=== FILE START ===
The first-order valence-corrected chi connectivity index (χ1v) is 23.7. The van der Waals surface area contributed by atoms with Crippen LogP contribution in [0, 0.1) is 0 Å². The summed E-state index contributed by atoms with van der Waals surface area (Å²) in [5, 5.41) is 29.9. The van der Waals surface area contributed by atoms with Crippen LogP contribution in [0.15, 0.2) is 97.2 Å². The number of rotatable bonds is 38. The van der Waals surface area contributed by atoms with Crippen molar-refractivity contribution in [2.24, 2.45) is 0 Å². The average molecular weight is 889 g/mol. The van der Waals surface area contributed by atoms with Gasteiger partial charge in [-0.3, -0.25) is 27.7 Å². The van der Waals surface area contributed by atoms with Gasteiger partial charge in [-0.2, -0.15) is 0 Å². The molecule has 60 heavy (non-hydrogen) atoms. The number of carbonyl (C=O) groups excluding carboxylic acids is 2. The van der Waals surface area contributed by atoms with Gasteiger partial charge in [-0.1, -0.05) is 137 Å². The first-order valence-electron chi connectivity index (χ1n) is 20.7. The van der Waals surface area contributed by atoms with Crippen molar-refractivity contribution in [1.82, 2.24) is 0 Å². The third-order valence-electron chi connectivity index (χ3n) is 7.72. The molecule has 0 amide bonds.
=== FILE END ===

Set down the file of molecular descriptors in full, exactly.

The first-order valence-corrected chi connectivity index (χ1v) is 23.7. The van der Waals surface area contributed by atoms with Crippen LogP contribution in [0, 0.1) is 0 Å². The summed E-state index contributed by atoms with van der Waals surface area (Å²) in [5, 5.41) is 29.9. The van der Waals surface area contributed by atoms with Crippen LogP contribution in [0.15, 0.2) is 97.2 Å². The number of rotatable bonds is 38. The van der Waals surface area contributed by atoms with Crippen molar-refractivity contribution in [2.24, 2.45) is 0 Å². The average molecular weight is 889 g/mol. The van der Waals surface area contributed by atoms with Gasteiger partial charge in [-0.3, -0.25) is 27.7 Å². The van der Waals surface area contributed by atoms with Gasteiger partial charge in [-0.2, -0.15) is 0 Å². The molecule has 60 heavy (non-hydrogen) atoms. The number of carbonyl (C=O) groups excluding carboxylic acids is 2. The van der Waals surface area contributed by atoms with Gasteiger partial charge in [-0.1, -0.05) is 137 Å². The first-order valence-electron chi connectivity index (χ1n) is 20.7. The van der Waals surface area contributed by atoms with Crippen molar-refractivity contribution in [1.82, 2.24) is 0 Å². The third-order valence-electron chi connectivity index (χ3n) is 7.72. The molecule has 0 amide bonds.